While announcing the demonetisation of ₹500 and ₹1,000 notes, Prime Minister Narendra Modi said that India would have to endure some hardships if the country was to combat corruption, tax evasion and the menace of black money. Now, we may all be called on to make "sacrifices" for the country from time-to-time, but it is worth pointing out that the ruling Bharatiya Janata Party (BJP) wasn't always quite so gung-ho about demonetisation.
Barely six months before coming to power, when the BJP was in the Opposition, the party had opposed the United Progressive Alliance (UPA) government's decision to withdraw all currency notes issued prior to 2005. At the time, the BJP said that the move would do little to curb black money and accused the Congress Party-led government of being "anti-poor."
In January 2014, the Reserve Bank of India (RBI) hit out at currency hoarders and counterfeiters by withdrawing from circulation of all currency notes issued prior to 2005. The BJP pretty much said the same things that its political rivals are saying now.
"The latest gimmick of the finance ministry to demonetise the notes, printed before 2005, is an attempt to obfuscate the issue of black money stashed outside the country... This measure is strongly anti-poor," Meenakshi Lekhi, BJP's spokesperson said at the time. "The aam aurats and the aadmis, those who are illiterate and have no access to banking facilities will be the ones to be hit by such diversionary measures."
At the time, then RBI governor Raghuram Rajan said that the 2014 move wasn't "an attempt to demonetise. It is an attempt to replace less effective notes with more effective notes..."
Lekhi's remarks stand out in light of how BJP leaders have downplayed the panic and stress triggered by its sudden decision to scrap two widely-circulated currency notes. The worst sufferers are people who are entirely dependent on cash for their day-to-day transactions and for supporting their families. The queues outside ATMs and bank windows have grown longer, as people have run out of ₹100 notes. The extent of the problem in the more remote areas isn't even clear as of now.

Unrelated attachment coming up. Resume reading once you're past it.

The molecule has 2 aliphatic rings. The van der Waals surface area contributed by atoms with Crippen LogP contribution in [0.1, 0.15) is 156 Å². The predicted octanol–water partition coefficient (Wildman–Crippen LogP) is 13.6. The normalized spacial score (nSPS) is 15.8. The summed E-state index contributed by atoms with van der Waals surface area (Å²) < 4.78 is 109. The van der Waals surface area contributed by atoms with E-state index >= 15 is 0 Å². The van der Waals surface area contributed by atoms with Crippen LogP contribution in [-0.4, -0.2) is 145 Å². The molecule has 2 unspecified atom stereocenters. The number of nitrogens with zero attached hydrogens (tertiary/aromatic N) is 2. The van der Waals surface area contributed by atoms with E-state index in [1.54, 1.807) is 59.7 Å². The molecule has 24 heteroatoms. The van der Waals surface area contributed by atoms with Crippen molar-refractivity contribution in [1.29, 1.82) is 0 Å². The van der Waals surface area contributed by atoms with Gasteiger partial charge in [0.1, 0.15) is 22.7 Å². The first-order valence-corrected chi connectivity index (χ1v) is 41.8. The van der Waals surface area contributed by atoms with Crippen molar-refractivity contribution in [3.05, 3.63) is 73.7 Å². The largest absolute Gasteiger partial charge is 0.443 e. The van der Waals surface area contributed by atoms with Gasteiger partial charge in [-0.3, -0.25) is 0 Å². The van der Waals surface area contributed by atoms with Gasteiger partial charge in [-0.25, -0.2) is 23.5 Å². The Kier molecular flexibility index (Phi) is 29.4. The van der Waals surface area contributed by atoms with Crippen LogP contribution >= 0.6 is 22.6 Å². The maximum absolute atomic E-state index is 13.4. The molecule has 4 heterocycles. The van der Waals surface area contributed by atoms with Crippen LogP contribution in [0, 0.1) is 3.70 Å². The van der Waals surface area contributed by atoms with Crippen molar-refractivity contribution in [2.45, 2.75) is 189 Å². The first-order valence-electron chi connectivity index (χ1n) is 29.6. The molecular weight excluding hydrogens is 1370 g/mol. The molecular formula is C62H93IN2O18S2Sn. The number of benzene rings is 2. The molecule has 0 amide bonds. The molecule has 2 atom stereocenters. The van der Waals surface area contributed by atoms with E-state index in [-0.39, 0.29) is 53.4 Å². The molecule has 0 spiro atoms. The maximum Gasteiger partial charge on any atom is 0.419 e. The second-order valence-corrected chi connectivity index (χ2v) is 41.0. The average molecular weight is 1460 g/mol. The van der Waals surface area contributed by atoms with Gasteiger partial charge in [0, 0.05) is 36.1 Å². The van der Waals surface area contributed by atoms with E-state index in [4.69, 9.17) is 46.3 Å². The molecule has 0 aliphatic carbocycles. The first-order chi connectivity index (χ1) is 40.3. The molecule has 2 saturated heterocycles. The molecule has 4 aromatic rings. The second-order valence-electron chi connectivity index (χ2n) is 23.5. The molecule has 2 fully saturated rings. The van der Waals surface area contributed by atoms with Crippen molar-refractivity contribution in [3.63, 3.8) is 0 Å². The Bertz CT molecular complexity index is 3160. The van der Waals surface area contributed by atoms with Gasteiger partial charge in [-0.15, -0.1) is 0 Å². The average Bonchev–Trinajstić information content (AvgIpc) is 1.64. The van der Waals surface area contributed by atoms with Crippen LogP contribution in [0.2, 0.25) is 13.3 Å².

Pointing out that the vast majority of Indians don't have bank accounts, Lekhi had said in 2014, "They will fall victim to middlemen who will scare them that the notes are worthless and charge them hefty fees to convert them. They will also be ripped off by shopkeepers."
"This policy of Mr. P Chidambaram is only meant for the blue blood and not for the sweating, red-blooded, toiling millions. It is not going to affect those who have numbered accounts in Swiss accounts, but will hit those who do not have any bank account even in India," she had said.
You can read Lekhi's blog slamming demonetisation here. "The RBI must publish a note on how many currency pieces will be affected, how many of these are in rural India, and estimate the impact of this measure on the poor. This is an unjustified attack on poor people. RBI must conduct a full and impartial inquiry into the impact this measure will have," she wrote.
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